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Mac maker Apple Inc., which later this month will unveil its first sub-notebook design in over a decade, is likely to offer an external optical drive as an optional accessory, according to a new report.
Instead, Apple will reportedly offer customers a detachable external optical drive capable of both reading and writing CD and DVD media. Such a move would allow users to service and install updates on the new MacBook breed when needed, but otherwise present those users with the option to travel light while on the go.
The omission of a built-in optical drive, as has been reported, is part of the Cupertino-based firm's ongoing efforts to maximize its hardware real estate while simultaneously reducing the size of its notebook offerings. It also represents yet another parallel between the upcoming portable and Apple's much loved PowerBook 2400 sub-notebook design, which bundled an external floppy drive when it made its debut back in 1997.
It should be noted that the Mac maker's original design for the upcoming sub-notebook indeed called for the inclusion of an built-in optical drive through unconventional measures. However, the daunting ergonomics of the task reportedly forced engineers to make a concession early in the product's design process in which the idea was scrapped.
Other features of the upcoming Apple sub-notebook, due to make it's inaugural appearance during a keynote presentation by chief executive Steve Jobs at the Macworld Expo on January 15th, are on-board NAND flash memory, a 13.3-inch LED-backlit display, built in iSight, and a footprint that is nearly 50 percent thinner and lighter than the company's current MacBook Pro offerings.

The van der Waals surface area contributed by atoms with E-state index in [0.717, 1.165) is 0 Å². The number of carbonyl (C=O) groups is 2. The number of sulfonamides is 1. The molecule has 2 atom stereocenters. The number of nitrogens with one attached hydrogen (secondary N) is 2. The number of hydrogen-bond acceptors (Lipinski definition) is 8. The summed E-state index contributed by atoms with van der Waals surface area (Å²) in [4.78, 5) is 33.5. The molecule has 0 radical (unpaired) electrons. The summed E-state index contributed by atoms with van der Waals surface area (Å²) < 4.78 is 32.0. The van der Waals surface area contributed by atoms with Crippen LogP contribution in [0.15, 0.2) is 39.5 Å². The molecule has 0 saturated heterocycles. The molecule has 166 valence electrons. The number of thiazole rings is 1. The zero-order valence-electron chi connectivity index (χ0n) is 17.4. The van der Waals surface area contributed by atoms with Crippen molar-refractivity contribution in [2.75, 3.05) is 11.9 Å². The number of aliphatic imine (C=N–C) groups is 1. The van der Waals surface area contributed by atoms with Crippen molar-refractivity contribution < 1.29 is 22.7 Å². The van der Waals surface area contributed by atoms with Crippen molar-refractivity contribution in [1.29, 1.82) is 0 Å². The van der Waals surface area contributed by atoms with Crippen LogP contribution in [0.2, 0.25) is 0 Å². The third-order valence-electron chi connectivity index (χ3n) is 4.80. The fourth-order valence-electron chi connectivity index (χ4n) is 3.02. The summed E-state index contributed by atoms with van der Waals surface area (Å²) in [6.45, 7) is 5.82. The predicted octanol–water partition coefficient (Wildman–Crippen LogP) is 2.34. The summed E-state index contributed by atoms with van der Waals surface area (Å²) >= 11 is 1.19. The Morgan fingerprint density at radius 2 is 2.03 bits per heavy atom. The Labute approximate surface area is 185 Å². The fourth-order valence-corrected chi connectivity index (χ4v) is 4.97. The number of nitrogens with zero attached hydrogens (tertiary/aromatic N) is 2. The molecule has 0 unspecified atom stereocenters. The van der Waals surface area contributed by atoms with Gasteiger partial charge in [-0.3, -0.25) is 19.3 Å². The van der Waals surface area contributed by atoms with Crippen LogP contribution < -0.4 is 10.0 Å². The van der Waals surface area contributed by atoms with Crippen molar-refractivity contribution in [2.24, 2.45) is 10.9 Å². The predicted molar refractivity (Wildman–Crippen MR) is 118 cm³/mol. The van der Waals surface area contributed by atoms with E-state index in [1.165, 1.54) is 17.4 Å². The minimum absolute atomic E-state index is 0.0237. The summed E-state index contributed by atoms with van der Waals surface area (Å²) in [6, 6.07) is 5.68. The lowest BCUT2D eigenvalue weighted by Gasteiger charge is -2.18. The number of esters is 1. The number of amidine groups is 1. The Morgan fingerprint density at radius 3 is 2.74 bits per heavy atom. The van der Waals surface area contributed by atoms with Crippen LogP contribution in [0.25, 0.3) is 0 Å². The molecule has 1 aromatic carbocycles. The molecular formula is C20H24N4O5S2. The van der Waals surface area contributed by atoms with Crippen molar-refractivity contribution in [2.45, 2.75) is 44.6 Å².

The Apple PowerBook 2400 with its external floppy drive.
Meanwhile, it was also reported this week that the new sub-notebook may not be the only Apple notebook announcement to come out of the this year's Macworld trade show in San Francisco. While details are few and far between, it has been reported that Apple is also wrapping up development of a new breed of MacBook Pro notebooks that will employ Intel's upcoming 45 nanometer dual-core "Penryn" chips.
Last month, AppleInsider detailed its expectations for the impending updates in a series of configuration charts, which include models with 800MHz front-side buses, 6MB of Level 2 cache, and 2.6GHz and 2.8GHz processors at the upper echelon of the product mix.
In its report this week, MacRumors suggested that at least one the notebooks slated for an introduction at Macworld would include a trackpad with advanced mutli-touch capabilities akin to the iPhone. Apple in the course of the past year has filed for several related patents, including one for wide notebook touchpads with multi-touch capabilities and another for illuminated touchpads.
Much of the work being done on the company's multi-touch technology, which made its debut in June on the iPhone, is believed to draw from resources and engineers garnered through the quiet 2005 acquisition of Fingerworks.
Specializing in alternative input methods, Fingerworks' portfolio included technology for multi-touch hand gestures that could be used by notebook users for optimized cursor manipulation, application switching, web browsing, and more. Several animated tutorials depicting these techniques are still available from the old Fingerworks website and may provide hints at what to expect from Apple's next-generation trackpad and keyboard designs.